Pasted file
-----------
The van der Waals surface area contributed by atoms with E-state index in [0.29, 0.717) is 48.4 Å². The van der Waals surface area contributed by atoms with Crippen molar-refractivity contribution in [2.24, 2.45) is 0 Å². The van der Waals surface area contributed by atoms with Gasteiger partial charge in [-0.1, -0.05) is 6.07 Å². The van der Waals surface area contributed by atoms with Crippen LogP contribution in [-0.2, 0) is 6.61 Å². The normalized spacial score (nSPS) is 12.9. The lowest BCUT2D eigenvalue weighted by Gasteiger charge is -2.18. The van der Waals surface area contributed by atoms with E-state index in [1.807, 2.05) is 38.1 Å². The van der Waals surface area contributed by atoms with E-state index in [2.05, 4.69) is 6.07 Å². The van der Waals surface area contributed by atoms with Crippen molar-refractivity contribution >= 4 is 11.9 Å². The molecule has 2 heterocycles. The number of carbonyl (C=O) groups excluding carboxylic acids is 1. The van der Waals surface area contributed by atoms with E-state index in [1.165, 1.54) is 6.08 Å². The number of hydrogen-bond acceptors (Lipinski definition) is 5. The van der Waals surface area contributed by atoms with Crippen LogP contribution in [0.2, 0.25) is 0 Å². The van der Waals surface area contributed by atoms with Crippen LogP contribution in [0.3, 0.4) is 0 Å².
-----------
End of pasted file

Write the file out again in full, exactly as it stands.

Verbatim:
The van der Waals surface area contributed by atoms with E-state index in [0.29, 0.717) is 48.4 Å². The van der Waals surface area contributed by atoms with Crippen molar-refractivity contribution in [2.24, 2.45) is 0 Å². The van der Waals surface area contributed by atoms with Gasteiger partial charge in [-0.1, -0.05) is 6.07 Å². The van der Waals surface area contributed by atoms with Crippen LogP contribution in [-0.2, 0) is 6.61 Å². The normalized spacial score (nSPS) is 12.9. The lowest BCUT2D eigenvalue weighted by Gasteiger charge is -2.18. The van der Waals surface area contributed by atoms with E-state index in [1.807, 2.05) is 38.1 Å². The van der Waals surface area contributed by atoms with E-state index in [2.05, 4.69) is 6.07 Å². The van der Waals surface area contributed by atoms with Crippen molar-refractivity contribution >= 4 is 11.9 Å². The molecule has 2 heterocycles. The number of carbonyl (C=O) groups excluding carboxylic acids is 1. The van der Waals surface area contributed by atoms with E-state index in [1.165, 1.54) is 6.08 Å². The number of hydrogen-bond acceptors (Lipinski definition) is 5. The van der Waals surface area contributed by atoms with Crippen LogP contribution in [0.2, 0.25) is 0 Å². The van der Waals surface area contributed by atoms with Crippen LogP contribution in [0.3, 0.4) is 0 Å².